I feel like any post to Nomad should probably begin with, “Thank you so much for the absolutely wonderful, groundbreaking tool.” With that important preface, I’m wondering if anyone can help me with this question: Why is it that a metallic sphere will reflect the details of the environment image, but all other metallic primitives and objects do not? You can actually see the environment image on the sphere. On the other objects, you will only see color reflections. Why is this, and is there any way to change this? Thanks again!!!
Nicely said and true
I can’t explain the math behind very well, nor I know it, but as soon, as you bend the surface a tiny bit, you’ll have almost same behaviour than a sphere.
Use a big inflate brush on a box and it’s full reflective. Bend a plane just a tiny bit and it’s reflective.
The environment is like a sphere around your object.
My simple explanation is, that as long a complete surface is flat, it only reflects the narrow part of environment which is opposite of flat surface.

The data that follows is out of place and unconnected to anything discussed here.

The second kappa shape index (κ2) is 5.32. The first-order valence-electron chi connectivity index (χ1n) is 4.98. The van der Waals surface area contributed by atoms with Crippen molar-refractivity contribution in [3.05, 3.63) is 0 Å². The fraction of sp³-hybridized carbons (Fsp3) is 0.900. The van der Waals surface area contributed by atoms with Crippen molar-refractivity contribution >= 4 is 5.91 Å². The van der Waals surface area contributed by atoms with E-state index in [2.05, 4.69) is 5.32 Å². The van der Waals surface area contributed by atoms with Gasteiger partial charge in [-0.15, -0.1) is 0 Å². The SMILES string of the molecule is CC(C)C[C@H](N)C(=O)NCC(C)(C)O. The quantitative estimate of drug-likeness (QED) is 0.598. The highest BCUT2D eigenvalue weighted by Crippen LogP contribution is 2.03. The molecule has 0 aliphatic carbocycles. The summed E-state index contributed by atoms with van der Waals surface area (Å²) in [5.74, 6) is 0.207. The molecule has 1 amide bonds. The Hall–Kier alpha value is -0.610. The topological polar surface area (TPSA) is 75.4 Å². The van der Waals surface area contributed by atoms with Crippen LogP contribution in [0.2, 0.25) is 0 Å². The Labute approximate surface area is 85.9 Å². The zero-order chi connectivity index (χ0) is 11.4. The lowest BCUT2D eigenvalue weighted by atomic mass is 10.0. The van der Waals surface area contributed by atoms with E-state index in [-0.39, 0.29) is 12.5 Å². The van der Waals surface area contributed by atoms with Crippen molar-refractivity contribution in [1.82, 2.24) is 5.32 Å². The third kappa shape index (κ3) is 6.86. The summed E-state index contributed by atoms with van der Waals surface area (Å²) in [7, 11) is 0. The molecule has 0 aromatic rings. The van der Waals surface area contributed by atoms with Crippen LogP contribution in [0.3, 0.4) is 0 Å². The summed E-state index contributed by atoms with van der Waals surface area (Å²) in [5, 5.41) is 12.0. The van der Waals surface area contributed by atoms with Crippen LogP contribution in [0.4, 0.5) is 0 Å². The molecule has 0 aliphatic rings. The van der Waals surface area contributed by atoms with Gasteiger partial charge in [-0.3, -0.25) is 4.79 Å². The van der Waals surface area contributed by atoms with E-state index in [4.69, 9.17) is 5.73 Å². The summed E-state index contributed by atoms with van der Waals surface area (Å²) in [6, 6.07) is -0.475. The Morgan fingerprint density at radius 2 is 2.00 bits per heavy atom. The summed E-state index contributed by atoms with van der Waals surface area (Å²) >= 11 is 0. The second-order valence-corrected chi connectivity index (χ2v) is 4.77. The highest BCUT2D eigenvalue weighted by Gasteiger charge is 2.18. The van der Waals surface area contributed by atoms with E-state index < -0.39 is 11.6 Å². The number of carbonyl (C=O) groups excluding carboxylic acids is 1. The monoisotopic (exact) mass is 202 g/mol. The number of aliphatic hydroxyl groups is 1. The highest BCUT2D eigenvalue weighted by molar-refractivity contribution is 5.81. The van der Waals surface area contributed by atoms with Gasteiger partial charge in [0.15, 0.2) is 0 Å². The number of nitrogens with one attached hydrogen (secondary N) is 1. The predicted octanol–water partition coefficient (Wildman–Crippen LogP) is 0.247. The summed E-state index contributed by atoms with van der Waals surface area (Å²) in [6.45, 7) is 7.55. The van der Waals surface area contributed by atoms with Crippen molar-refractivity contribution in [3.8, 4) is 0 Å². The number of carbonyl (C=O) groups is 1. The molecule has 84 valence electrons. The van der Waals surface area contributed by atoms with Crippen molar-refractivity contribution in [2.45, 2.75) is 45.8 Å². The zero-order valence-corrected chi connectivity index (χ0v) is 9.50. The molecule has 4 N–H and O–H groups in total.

Like one ball perfectly thrown to a wall, reflect and hitting you in your face.
If your surface is bended a tiny bit, or is a sphere, a big range of the environment sphere is reflected. You will see the top and bottom of the environment sphere…
Hope that explains it a tiny bit.
Just play around and you’ll find out.
It’s impacted by the camera FOV.
Switch to perspective and max out the FOV, it should be better.
Of course very high FOV is a no go when it comes to sculpting or modeling.
With orthographic view, planar surface will reflect a single point on the HDR image.
Actually when it comes to the background (environment), I « cheat » a little bit: normally it should also be a flat color… which can look weird when you rotate the camera.
That’s usually what happens in other softwares when you use low fov or orthographic camera.
Fascinating! Thank you for taking time to explain. I will explore this today.
Thank you! I am so surprised to hear this. I suppose I assumed that it was just too memory intensive, and so had been limited to a sphere. What do I know? Anyway, thank you for taking the time to help me understand.